More on the Canadian Housing Bubble

Several people wrote in and posted a link to this article in Macleans about the Canadian housing bubble.  It’s an interesting read and a good introduction to anyone who wonders what all this bubble talk is about.

Room 32 of the B.C. Supreme Court in Vancouver is where dreams of owning a home go to die. It’s the main foreclosure court in the Lower Mainland, where banks and other lenders ultimately turn when homeowners can’t keep up with their mortgage payments. The homes get seized, then sold off. “There are many tears on that carpet,” says Andrew Bury, a partner at Gowlings and the top foreclosure lawyer in the city. But lately the cramped courtroom has come to represent something else entirely—the utter insanity of Canada’s red hot housing market.

Last week Bury was in court to seek approval for the sale of a one-storey foreclosed home in central Richmond for $670,000. That was already $40,000 more than the house had been valued at two months earlier. Then, as he always does, Bury asked whether any other bidders were interested in the 2,000-sq.-foot home. Ten hands shot up. What happened next left him stunned. After a secret auction, the winning couple offered a whopping $852,500. “That’s an extreme case, but it’s the kind of thing we’re seeing all the time now,” says Bury. “It’s a feeding frenzy out there.”

The article points out that we have many scary similarities to the US housing bubble and excessive household debt levels that have raised alarm from many corners.  All the same arguments have been made for why ‘it’s different this time’ from ‘wealthy foreigners’ to ‘drug money’ to that old ‘running out of land’ gem.  Meanwhile the elephant in room keeps getting bigger and bigger.  Interest rates going up just a few percentage points ( a near certainty ) will push many people into deep financial trouble.  Unfortunately as the situation down south showed us, it’s not just first time home buyers and recent purchasers that get hurt when speculative housing bubbles collapse.

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neeo
neeo
10 years ago

This is spin doctoring pure and simple by a shyster group of politicians and the media whores who say they are starving for revenue. Its misdirection for local consumption just in case the ‘bad stories’ are being read and discussed around the water cooler.

………………

neeo

uk mortgage

FromTheStates
FromTheStates
10 years ago

@Due Diligence

I'm not "defending the value of my 'asset'". I'm just wondering whether Vancouver will suffer a similar 40% drop. Did you even read what I said?

About the US/CAD dollar, I am well aware of the current exchange rate. But commodity prices are dropping currently, add to that the flight to safety as people by US dollars, and it's just as likely the USD goes up compared to the loonie as the other way around.

I'm not arguing it's not a bubble. I'm saying that US and Canadian economies are different (US is 10x the size of Canada, reserve currency, and all that), and the bubble may not play out in the same way in both countries.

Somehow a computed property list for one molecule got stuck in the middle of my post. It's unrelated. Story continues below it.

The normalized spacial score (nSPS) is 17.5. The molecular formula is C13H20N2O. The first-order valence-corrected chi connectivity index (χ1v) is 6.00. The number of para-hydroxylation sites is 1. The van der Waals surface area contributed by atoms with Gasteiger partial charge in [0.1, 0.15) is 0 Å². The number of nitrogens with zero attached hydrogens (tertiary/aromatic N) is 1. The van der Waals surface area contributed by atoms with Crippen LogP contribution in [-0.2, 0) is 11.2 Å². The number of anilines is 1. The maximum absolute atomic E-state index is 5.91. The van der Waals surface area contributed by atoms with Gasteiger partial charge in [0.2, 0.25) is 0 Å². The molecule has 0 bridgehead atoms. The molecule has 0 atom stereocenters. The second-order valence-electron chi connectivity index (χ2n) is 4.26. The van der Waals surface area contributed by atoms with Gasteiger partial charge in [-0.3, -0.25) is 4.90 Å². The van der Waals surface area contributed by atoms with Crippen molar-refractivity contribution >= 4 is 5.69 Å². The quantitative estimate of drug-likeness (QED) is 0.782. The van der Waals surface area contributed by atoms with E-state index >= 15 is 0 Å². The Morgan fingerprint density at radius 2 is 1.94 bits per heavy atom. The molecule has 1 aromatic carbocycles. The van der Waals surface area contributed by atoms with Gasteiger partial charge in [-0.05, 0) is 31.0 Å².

logic
logic
10 years ago

Ha, good on the ozzies. Hope the tell VANOC to "take a flying fuck".

GreenAndGold
GreenAndGold
10 years ago

Olympic team defies order to take down flag

http://www.cbc.ca/canada/british-columbia/story/2

Anonymous
Anonymous
10 years ago

@Starving Artist:

9

X Starving Artist Says:

February 4th, 2010 at 2:15 am

Ten hands shot up. What happened next left him stunned. After a secret auction, the winning couple offered a whopping $852,500.

Seriously, who the hell are these people and how can they be so stupid??

============================

Hey, I bought a car last week! The MSRP was $32,000 and I got it after a bidding war! I only paid $38,000!!! The salesman told me to "get in now" or I'll be bussing it until the day I die.

I'm both lucky and brilliant!!!

logic
logic
10 years ago

"@FORREST: “Who are they gonna sell stuff to if nobody gots any money left?”

They can start buying the stuff themselves. In a bizarro world. Chinese citizens have high savings rates for a reason. "

—————–

Well, they used to. That was before the xplosion of credit there in recent years that has turned their new middle classes into debt-slaves just like the West.

Also, one has long needed saving in China, as there is little or no social safety net – no EI if you get laid off, no old age pension. You either save when u are working or you starve in bad times.

usnews
usnews
10 years ago

Friday’s unemployment numbers will reveal that government has under estimated job losses by nearly 1 million jobs!

The end result will continue to panic investors, trigger a drop in consumer spending, and shred profit margins as consumers pull back their horns finally realizing the recession is far from over.

And while I can’t tell you exactly how many more jobs will be lost in this month, I can tell you this: the nearly 1 million jobs that were under reported from April 2008 through March of 2009 won’t be coming back for a very long time.

!(EconomicsDegree)
!(EconomicsDegree)
10 years ago

@Its All In the Name: "Look at RICHmond in Metro Vancouver and RICHmond Hill in the GTA "

How do you explain MARKham?

!(EconomicsDegree)
!(EconomicsDegree)
10 years ago

@FORREST: "Who are they gonna sell stuff to if nobody gots any money left?"

They can start buying the stuff themselves. In a bizarro world. Chinese citizens have high savings rates for a reason.

logic
logic
10 years ago

52. yes.

FORREST
FORREST
10 years ago

I would "short" China. Who are they gonna sell stuff to if nobody gots any money left? They will ultimately be just as f**ked up as the rest of us debt whores.